}
return connectionStringKey;
}
}
}

Now you may be wondering how all of this is setup. How do we let WCF know that it should use our instance provider instead? There are a couple custom configuration classes we need to create and we need to add our provider to the WCF configuration. Whatever app is running the WCF service; console app, windows service, or web app; a custom behavior needs to be added to it. In the services section, we setup our service with our custom element.

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<system.serviceModel>
<extensions>
<behaviorExtensions>
<add name="nhibernateServiceBehavior" type="Wnn.Service.Host.NHibernateBehaviorExtensionElement, Wnn.Service.Host, Version=1.0.0.0, Culture=neutral, PublicKeyToken=null" />
</behaviorExtensions>
</extensions>
 
<behaviors>
<serviceBehaviors>
<behavior name="nhibernateServiceBehavior">
<nhibernateServiceBehavior />
<serviceMetadata />
</behavior>
</serviceBehaviors>
<endpointBehaviors>
<behavior name="HttpEnableBehavior">
<webHttp/>
</behavior>
</endpointBehaviors>
</behaviors>
 
<services>
<service name="Wnn.Service.BlogService" behaviorConfiguration="nhibernateServiceBehavior">
<host>
<baseAddresses>
<add baseAddress="net.tcp://localhost:8761/Services/" />
</baseAddresses>
</host>
<endpoint address="Blog" binding="netTcpBinding" contract="Wnn.Service.Contract.ServiceContracts.IBlogService" />
</service>
</services>
</system.serviceModel>
view raw web.config.xml hosted with ❤ by GitHub

The custom element returns a new instance of our service behavior.

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using System;
using System.ServiceModel.Configuration;
 
namespace Wnn.Service.Host
{
public class NHibernateBehaviorExtensionElement : BehaviorExtensionElement
{
protected override object CreateBehavior()
{
return new NHibernateServiceBehavior();
}
 
public override Type BehaviorType
{
get { return typeof( NHibernateServiceBehavior ); }
}
}
}

The service behavior is what actually creates out custom instance provider, passing in the service that is being used.

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using System;
using System.Collections.ObjectModel;
using System.ServiceModel;
using System.ServiceModel.Channels;
using System.ServiceModel.Description;
using System.ServiceModel.Dispatcher;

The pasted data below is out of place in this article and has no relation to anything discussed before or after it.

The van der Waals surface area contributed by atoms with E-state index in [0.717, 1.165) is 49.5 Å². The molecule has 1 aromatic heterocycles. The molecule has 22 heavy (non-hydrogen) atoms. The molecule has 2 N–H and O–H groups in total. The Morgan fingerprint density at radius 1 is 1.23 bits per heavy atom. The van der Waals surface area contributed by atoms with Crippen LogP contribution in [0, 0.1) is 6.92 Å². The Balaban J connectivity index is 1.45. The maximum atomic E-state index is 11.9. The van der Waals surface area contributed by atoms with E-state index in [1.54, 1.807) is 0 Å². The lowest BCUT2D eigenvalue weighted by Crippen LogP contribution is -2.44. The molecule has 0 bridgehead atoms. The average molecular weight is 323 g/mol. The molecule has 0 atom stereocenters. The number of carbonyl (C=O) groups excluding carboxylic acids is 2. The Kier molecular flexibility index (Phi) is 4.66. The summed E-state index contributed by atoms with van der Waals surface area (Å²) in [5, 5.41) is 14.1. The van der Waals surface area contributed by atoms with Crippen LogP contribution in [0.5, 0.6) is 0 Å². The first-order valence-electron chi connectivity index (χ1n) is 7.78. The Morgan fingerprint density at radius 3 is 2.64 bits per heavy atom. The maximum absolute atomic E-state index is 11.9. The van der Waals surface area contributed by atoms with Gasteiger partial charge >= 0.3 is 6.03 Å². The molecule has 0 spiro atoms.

namespace Wnn.Service.Host
{
public class NHibernateServiceBehavior : Attribute, IServiceBehavior
{
public void Validate( ServiceDescription serviceDescription, ServiceHostBase serviceHostBase )
{
}
 
public void AddBindingParameters( ServiceDescription serviceDescription, ServiceHostBase serviceHostBase, Collection<ServiceEndpoint> endpoints, BindingParameterCollection bindingParameters )
{
}
 
public void ApplyDispatchBehavior( ServiceDescription serviceDescription, ServiceHostBase serviceHostBase )
{
foreach( var channelDispatcherBase in serviceHostBase.ChannelDispatchers )
{
var channelDispatcher = channelDispatcherBase as ChannelDispatcher;
if( channelDispatcher == null )
{
continue;
}
 
foreach( var ed in channelDispatcher.Endpoints )
{
ed.DispatchRuntime.InstanceProvider = new NHibernateInstanceProvider( serviceDescription.ServiceType );
}
}
}
}
}

The WCF setup is now complete. We able to have multiple services running and use multiple databases. All the services objects are created by Ninject. Our WCF application is now a lot more unit testable that it was before. This may seem like a lot of work to setup, but once it’s done, everything else is a breeze. You will be able to add services and databases easily, and you don’t have to worry about creating your objects in your service.

The last step is to actually host this service in a console app, windows service or web app. You are limited to only using HTTP bindings if you choose to use an IIS hosted service. All you have to do then is to create an instance of the ServiceHostEngine, and start it.

Here is an example of a console app:

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namespace Wnn.Service.Host.Console
{
class Program
{
static void Main( string[] args )
{
var service = new ServiceHostEngine();
service.Start();
System.Console.WriteLine( "Press any key to stop the services" );
System.Console.ReadKey();
}
}
}
view raw Program.cs hosted with ❤ by GitHub

I put the code up on github. http://github.com/JoshClose/WcfNhibernateNinjectExample

Programmatically Taking a Full Web Page Screenshot

I needed to programmatically take a screenshot of a full web page, and not just the visible area. When I set out to accomplish this task, I didn’t realize how tough it was actually going to be.